Bonnie was home with her mother Emma in West Dallas. Clyde and partners Raymond Hamilton and Ross Dyer were passing through Stringtown in Atoka County on Aug. 5, 1932, when they came across an outdoor dance. The three stopped to high step with the country girls, but Clyde and Hamilton eventually ambled back to the car, passing a flask of whiskey back and forth.
Sheriff Charles Maxwell approached the car. Wanted for a murder in Hillsboro, Texas, Clyde and Hamilton were touchy about making small talk with the law, so they opened fire on Maxwell. Witness Duke Ellis, who was playing guitar for the band, said that he saw the sheriff flung backwards from the vehicle by the force of the gunfire. Undersheriff Eugene Moore shot back as Clyde, trying to escape, drove into a ditch. Bystander Harry Bryant picked up Maxwell’s discarded gun to join Moore in blasting away at the car, but Moore was hit by a single bullet, dying before he hit the ground.
Clyde and Hamilton ran into the bushes, finally stealing a car and roaring back to Dallas. Dyer, who hid by mingling with the crowd, was arrested in McKinney, Texas, and ratted out his partners.
During its four-year crime spree, the Barrow gang would kill at least nine police officers. Eugene Moore was only the first. The last to die was also an Oklahoman.
SLEEPING IN A CAR
On the morning of April 6, 1934, Commerce Chief of Police Percy Boyd and 60-year-old town constable Cal Campbell drove out of town to check out some people who were sleeping in a car. It was Clyde, Bonnie and current partner Henry Methvin.
Clyde saw the cops approaching his car and tried to drive away, once again getting stuck in mud. As Campbell neared the vehicle he thought he saw a gun in someone’s hand. He had no experience in gun fights ” he had been a contractor before the Depression hit ” but he pulled his gun and opened fire. Clyde and Methvin shot back.
Campbell was killed and Boyd received a minor head wound.
The gang kidnapped Boyd, who spent the day with them and decided he really liked Bonnie. When he was finally released, Boyd asked Bonnie if she had any message she’d like for him to relay to the press.
“Yes,” she answered. “Tell them I don’t smoke cigars.”
Less than seven weeks later, she and Clyde would be smoking together, but definitely not stogies. Methvin’s parents, with his approval, helped the law in setting up the ambush with the understanding that the state of Texas would not seek to prosecute Methvin for any of his crimes. Texas agreed.
But Methvin forgot to make a deal with Oklahoma, where he ended up doing time for the Campbell killing. Sometimes you have to read the fine print ” even when there isn’t any.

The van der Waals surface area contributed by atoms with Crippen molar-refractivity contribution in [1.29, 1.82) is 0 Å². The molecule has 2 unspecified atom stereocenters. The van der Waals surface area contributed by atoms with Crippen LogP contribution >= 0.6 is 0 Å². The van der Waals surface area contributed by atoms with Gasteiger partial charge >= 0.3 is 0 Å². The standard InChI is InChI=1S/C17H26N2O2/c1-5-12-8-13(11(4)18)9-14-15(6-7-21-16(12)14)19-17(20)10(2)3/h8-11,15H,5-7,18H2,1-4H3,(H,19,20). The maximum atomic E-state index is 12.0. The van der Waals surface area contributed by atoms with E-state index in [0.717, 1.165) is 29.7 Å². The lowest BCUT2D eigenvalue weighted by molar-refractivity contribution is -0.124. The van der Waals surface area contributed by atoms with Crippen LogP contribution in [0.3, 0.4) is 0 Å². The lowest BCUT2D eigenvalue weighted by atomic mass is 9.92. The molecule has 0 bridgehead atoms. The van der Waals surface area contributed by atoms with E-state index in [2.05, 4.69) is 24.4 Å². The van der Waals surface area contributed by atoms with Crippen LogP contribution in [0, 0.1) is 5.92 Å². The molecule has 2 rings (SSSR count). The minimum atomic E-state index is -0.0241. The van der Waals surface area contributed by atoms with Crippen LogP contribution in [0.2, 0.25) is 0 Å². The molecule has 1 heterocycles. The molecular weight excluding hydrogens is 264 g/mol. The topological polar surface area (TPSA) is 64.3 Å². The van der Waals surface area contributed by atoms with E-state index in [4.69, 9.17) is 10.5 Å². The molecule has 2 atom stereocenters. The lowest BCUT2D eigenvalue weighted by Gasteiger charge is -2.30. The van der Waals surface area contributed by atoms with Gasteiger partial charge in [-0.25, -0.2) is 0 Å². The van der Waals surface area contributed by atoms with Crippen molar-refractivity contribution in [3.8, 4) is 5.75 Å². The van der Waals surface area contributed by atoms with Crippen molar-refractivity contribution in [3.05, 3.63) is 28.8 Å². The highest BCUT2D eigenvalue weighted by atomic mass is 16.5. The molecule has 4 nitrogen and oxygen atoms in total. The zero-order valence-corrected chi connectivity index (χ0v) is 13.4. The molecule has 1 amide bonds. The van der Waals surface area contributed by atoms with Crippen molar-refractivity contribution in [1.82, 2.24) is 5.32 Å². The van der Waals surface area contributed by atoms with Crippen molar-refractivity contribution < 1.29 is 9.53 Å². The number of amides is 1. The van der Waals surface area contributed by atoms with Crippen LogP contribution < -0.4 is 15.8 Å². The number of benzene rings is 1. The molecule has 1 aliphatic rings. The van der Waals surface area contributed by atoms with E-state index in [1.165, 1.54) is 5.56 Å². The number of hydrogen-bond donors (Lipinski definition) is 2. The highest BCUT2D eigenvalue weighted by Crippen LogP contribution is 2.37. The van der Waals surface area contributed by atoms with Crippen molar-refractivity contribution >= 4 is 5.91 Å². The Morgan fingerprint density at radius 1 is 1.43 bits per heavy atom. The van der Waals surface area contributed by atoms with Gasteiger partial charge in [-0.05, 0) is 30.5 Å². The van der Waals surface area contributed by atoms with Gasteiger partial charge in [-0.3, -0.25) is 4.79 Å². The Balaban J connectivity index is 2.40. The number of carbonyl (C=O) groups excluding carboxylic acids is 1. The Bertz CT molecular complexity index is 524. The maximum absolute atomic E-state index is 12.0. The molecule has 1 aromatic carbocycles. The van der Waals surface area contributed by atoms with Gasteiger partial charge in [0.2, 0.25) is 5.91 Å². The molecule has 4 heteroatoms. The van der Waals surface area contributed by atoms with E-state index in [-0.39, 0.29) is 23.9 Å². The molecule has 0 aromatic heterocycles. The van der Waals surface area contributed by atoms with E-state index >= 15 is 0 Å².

Knocking over banks in early Oklahoma was never a sure thing. Clyde Barrow and his business associates hit the bank in Poteau for $1,500 ” a huge haul by Barrow gang standards ” but others in his profession didn’t even have that kind of luck in the Sooner State.
One of the earliest attempts was also one of the most successful. Texan Willis Newton, one of the Newton Boys, dropped by the town bank in Boswell, Choctaw County, in 1919 and slipped away $10,000 richer.
Most outlaws who lived in Oklahoma were smart enough not to foul the nest, but such was not the case with one of “Ma” Barker’s brood, Arthur “Doc” Barker, who, on Jan. 15, 1922, robbed the bank in Muskogee. He got caught and served five months at the state prison in McAlester. Doc finally wound up on the infamous island of Alcatraz, where he was killed during an attempted prison break in 1939.
Ketchum, in Craig County, currently has a population of around 300. It’s not a ghost town, but it is running a mite low on protoplasm. But Ketchum was the scene in August 1923 of a failed bank robbery attempt that cost the life of teller Frank Pitts.
Finally, some members of Pretty Boy Floyd’s gang decided easy pickins could be found in Boley, in Okfuskee County. Floyd warned them not to try it, as Boley was an all-black town, and the people there all owned guns and knew how to use them. He was right. On Nov. 23, 1932, the citizens stopped the robbery in progress by blasting away and chasing the would-be robbers out of town. “Doug Bentin
Source: “Go Down Together: The True, Untold Story of Bonnie and Clyde” by Jeff Guinn.